Pancreatic Cancer

Pancreatic cancer

The pancreas is located near the liver and the top part of the small intestine (duodenum). Pancreatic cancer can  develop throughout of the pancreas and may spread (metastasize) to other parts of the body, such as the lymph nodes, liver, lungs or abdomen. Some pancreatic tumors are not cancer (benign), and need to be watched carefully over time for signs they may be turning to cancer. Some pancreatic tumors are "pre-cancerous" (pre-malignant), and usually need to be surgically removed.


Diagnosing pancreatic cancer may be difficult; symptoms are usually not obvious. To evaluate and diagnose pancreatic tumors, Legacy offers a multidisciplinary approach with these elements:

  • CT scan, PET scan, MRCP (an MRI focused on the pancreas)
  • Endoscopic retrograde cholangiopancreatography (ERCP)
  • Endoscopic ultrasound (EUS), also used to screen high-risk patients

Comprehensive, coordinated care

Our Hepatobiliary and Pancreatic Cancer Program at Legacy Good Samaritan provides multidisciplinary expertise in the diagnosis and treatment of pancreatic tumors.

Treatment options

Legacy offers a full range of treatments for pancreatic tumors. Treatment of pancreatic cancer is rapidly evolving. Our pancreatic cancer specialist, R. Serene Perkins, M.D, welcomes patients with pancreatic cancer to discuss treatment goals and options.:

Surgery is an option for more patients than ever before, especially when diagnosed early. Legacy offers conventional and laparoscopic options for pancreatic resection (surgery). Surgery is used to remove part or all of the pancreas. Among the surgeries:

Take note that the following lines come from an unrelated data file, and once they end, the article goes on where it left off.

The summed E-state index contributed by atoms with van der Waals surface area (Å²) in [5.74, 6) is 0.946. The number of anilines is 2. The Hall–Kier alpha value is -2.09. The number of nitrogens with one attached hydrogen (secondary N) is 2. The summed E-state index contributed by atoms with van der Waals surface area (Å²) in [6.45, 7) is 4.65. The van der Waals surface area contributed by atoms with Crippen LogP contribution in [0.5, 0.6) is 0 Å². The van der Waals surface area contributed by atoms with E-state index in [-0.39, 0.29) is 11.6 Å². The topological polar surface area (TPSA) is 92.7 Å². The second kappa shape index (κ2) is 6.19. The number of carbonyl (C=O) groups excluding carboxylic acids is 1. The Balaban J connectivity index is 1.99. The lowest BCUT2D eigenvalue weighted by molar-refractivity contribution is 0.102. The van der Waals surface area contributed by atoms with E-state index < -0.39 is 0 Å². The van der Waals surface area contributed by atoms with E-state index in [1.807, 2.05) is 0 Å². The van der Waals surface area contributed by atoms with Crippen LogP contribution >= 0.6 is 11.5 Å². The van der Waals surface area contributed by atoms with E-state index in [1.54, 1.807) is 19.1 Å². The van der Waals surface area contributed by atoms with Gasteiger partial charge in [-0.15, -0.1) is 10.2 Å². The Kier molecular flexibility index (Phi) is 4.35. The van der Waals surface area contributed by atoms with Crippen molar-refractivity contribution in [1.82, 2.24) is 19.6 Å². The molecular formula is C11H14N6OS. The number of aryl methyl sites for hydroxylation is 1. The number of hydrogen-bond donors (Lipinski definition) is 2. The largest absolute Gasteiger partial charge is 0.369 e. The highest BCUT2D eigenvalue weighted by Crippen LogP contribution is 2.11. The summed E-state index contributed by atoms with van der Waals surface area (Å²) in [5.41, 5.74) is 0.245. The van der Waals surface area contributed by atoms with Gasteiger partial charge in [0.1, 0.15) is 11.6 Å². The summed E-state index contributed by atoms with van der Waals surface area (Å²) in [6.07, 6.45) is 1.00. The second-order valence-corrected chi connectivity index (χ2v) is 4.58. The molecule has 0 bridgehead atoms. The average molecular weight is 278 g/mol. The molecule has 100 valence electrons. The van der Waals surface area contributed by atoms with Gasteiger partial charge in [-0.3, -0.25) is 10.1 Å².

• Distal pancreatectomy 
  • Total pancreatectomy
  • Whipple (also called pancreaticoduodenectomy, or pancreas head resection)

For pancreatic tumors that cannot be removed surgically, other procedures may be done to reduce symptoms and blockages in the patient. These procedures include a bypass procedure or the placement of a stent.

Radiation therapy may be offered to treat tumors in the pancreas.

Chemotherapy can be provided in collaboration with medical oncologists in the community. Legacy Cancer Institute has oncology-trained nurses who provide care on the Cancer Care Unit at Good Samaritan, in nursing units at other Legacy hospitals, and in our outpatient infusion clinics.

Support services

Living with a diagnosis of cancer and its treatment can have a profound effect on your functional, emotional, social and spiritual needs. That's why we offer a wide range of support services to help you and your family achieve the highest quality of life possible.